How To Prepare For Surgery To Heal Faster
When facing surgery, a person often begins to wonder how to prepare for surgery to heal faster afterwards. While individual people heal at different rates, and some preexisting conditions can cause people to heal very slowly, there are some things that can be done to help prepare the body to function optimally in hopes of healing quickly after a surgical procedure.
- Assess the current diet and nutrition intake to make sure that it is providing optimal nutrition and energy (calories) for the person's body and energy expenditure prior to surgery. The diet should include a variety of fruits and vegetables, consumed daily, as well as dairy or other form of vitamin D and calcium. Adequate protein intake should also be assessed and sufficient carbohydrates as well. If necessary, consult with a registered dietician or nutritionist to assess the overall quality of the current diet. Nutrition plays a large role in how well the body functions, including how fast the body can heal. While excellent nutrition will not provide super-human healing powers, it can allow the body to heal at a slightly faster and more efficient rate.
- Engage in regular exercise to keep the body running optimally, which will assist in the healing process following surgery. The healthier the body is prior to surgery, the more successful the surgery is likely to be, and the faster the surgery recipient is likely to recover. By engaging in regular exercise, including cardiovascular exercises for improved heart rate, blood pressure, blood circulation, and lung capacity, and weight training to keep muscles strong and support the skeletal structure in the body, the surgery recipient will be setting himself up for success when it comes time to recover following surgery. If this is not something that is currently possible, for example, due to a physical condition causing the need for the surgery, then this step will obviously have to be neglected. If physical activity is not a problem prior to surgery, but the surgery recipient is not currently engaged in a regular workout program, the sooner he gets active the better.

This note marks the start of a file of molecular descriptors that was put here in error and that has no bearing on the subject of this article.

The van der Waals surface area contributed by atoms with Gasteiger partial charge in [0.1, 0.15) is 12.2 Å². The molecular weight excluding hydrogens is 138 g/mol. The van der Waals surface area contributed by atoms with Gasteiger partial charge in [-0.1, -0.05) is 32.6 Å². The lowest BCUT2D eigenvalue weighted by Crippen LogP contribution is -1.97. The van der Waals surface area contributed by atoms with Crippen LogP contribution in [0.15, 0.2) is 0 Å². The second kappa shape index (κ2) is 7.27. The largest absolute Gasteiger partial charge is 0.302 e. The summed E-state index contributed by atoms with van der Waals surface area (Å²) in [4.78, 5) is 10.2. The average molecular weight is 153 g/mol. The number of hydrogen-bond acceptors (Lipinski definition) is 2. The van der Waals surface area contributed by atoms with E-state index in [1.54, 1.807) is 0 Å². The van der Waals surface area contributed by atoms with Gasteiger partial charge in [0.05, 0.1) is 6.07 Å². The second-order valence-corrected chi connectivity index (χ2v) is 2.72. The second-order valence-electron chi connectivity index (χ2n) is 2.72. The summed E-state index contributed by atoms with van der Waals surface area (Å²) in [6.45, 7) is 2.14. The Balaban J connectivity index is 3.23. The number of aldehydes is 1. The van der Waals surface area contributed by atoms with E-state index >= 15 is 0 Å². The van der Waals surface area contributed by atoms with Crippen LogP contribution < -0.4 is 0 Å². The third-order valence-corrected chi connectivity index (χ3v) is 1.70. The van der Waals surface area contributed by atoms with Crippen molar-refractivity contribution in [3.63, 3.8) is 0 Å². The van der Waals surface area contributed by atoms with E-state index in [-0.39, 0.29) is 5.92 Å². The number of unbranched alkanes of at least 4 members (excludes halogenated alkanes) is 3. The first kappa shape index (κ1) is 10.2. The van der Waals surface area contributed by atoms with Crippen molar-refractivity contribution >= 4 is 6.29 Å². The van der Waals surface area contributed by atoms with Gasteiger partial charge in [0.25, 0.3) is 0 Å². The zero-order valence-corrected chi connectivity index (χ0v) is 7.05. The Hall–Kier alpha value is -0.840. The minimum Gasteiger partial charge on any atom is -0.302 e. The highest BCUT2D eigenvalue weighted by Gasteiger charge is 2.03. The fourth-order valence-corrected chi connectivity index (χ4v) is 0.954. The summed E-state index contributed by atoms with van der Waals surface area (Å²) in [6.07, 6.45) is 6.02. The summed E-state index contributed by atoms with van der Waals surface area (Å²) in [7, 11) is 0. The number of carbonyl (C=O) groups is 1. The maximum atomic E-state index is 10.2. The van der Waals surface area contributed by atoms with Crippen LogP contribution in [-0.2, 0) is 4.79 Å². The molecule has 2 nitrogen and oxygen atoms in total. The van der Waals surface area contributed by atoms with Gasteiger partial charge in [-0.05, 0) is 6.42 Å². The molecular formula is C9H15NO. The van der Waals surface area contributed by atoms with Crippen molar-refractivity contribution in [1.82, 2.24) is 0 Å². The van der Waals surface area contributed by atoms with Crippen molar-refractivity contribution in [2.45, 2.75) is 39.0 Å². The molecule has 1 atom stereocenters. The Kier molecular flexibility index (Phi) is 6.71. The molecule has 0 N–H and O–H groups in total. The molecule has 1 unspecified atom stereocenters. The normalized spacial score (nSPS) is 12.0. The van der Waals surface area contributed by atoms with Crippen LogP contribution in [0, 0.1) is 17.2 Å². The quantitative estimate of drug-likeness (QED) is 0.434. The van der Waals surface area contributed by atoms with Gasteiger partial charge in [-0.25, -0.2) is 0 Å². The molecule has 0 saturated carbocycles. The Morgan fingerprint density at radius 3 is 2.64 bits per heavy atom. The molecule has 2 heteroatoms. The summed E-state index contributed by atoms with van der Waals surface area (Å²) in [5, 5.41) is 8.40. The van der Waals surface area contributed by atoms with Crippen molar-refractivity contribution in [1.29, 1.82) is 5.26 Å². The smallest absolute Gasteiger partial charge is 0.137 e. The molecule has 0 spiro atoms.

- Adjust the sleep schedule to allow six to eight hours each night and waking up between six a.m. and seven a.m. each day, even on weekends. Sleep is often overlooked when it comes to the body's ability to heal or heal faster, but it is a vital aspect of the healing process. Bodies need sleep to recover, and the sooner a set sleep schedule is put in place the better. Continuing the sleep schedule on weekends will help ensure that it is easy to maintain. A good rule of thumb is, if an alarm clock is needed to wake up "on time," then the sleep schedule is not accurate. Adjust the length of time sleep occurs, and the bedtime, to help create a sleep schedule that allows the surgery recipient to wake up at the right times each day.
- Talk to the surgeon to learn what to expect after the surgery. Not all surgeries are created equal, and not all people are either. Some may heal in two or three weeks following a surgical procedure, while another person may need two to three months to recover from the same surgical procedure. Knowing what to expect, and having the approximate recovery times, will help prepare for the surgery and help prepare to heal and recover afterwards.